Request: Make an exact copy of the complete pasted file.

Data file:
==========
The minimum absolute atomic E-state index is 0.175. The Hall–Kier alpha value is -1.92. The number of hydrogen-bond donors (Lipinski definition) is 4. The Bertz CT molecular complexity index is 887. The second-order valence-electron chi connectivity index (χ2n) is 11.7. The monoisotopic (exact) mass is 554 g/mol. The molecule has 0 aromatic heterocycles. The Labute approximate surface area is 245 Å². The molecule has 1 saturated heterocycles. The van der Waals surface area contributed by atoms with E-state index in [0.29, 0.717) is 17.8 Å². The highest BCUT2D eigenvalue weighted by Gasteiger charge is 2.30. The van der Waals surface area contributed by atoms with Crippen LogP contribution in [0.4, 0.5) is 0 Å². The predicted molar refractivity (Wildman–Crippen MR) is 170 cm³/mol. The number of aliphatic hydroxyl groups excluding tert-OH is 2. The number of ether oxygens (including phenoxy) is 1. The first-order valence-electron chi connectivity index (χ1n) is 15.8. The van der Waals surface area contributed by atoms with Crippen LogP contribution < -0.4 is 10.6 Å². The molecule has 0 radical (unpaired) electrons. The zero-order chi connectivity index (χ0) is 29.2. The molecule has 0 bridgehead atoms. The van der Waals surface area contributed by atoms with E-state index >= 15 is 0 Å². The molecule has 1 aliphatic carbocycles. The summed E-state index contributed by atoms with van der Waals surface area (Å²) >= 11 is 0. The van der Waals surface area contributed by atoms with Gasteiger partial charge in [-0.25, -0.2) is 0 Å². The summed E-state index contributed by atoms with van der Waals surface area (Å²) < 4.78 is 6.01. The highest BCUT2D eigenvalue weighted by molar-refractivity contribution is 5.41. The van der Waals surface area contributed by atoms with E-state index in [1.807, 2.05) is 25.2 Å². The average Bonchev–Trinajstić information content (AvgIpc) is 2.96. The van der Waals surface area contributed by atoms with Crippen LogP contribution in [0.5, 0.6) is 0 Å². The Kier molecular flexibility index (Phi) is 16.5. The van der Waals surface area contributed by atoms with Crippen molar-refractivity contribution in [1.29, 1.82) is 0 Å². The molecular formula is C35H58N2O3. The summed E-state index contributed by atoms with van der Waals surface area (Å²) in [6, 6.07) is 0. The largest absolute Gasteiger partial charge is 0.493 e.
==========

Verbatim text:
The minimum absolute atomic E-state index is 0.175. The Hall–Kier alpha value is -1.92. The number of hydrogen-bond donors (Lipinski definition) is 4. The Bertz CT molecular complexity index is 887. The second-order valence-electron chi connectivity index (χ2n) is 11.7. The monoisotopic (exact) mass is 554 g/mol. The molecule has 0 aromatic heterocycles. The Labute approximate surface area is 245 Å². The molecule has 1 saturated heterocycles. The van der Waals surface area contributed by atoms with E-state index in [0.29, 0.717) is 17.8 Å². The highest BCUT2D eigenvalue weighted by Gasteiger charge is 2.30. The van der Waals surface area contributed by atoms with Crippen LogP contribution in [0.4, 0.5) is 0 Å². The predicted molar refractivity (Wildman–Crippen MR) is 170 cm³/mol. The number of aliphatic hydroxyl groups excluding tert-OH is 2. The number of ether oxygens (including phenoxy) is 1. The first-order valence-electron chi connectivity index (χ1n) is 15.8. The van der Waals surface area contributed by atoms with Crippen LogP contribution < -0.4 is 10.6 Å². The molecule has 0 radical (unpaired) electrons. The zero-order chi connectivity index (χ0) is 29.2. The molecule has 0 bridgehead atoms. The van der Waals surface area contributed by atoms with E-state index >= 15 is 0 Å². The molecule has 1 aliphatic carbocycles. The summed E-state index contributed by atoms with van der Waals surface area (Å²) >= 11 is 0. The van der Waals surface area contributed by atoms with Gasteiger partial charge in [-0.25, -0.2) is 0 Å². The summed E-state index contributed by atoms with van der Waals surface area (Å²) < 4.78 is 6.01. The highest BCUT2D eigenvalue weighted by molar-refractivity contribution is 5.41. The van der Waals surface area contributed by atoms with E-state index in [1.807, 2.05) is 25.2 Å². The average Bonchev–Trinajstić information content (AvgIpc) is 2.96. The van der Waals surface area contributed by atoms with Crippen LogP contribution in [0.5, 0.6) is 0 Å². The Kier molecular flexibility index (Phi) is 16.5. The van der Waals surface area contributed by atoms with Crippen molar-refractivity contribution in [1.29, 1.82) is 0 Å². The molecular formula is C35H58N2O3. The summed E-state index contributed by atoms with van der Waals surface area (Å²) in [6, 6.07) is 0. The largest absolute Gasteiger partial charge is 0.493 e.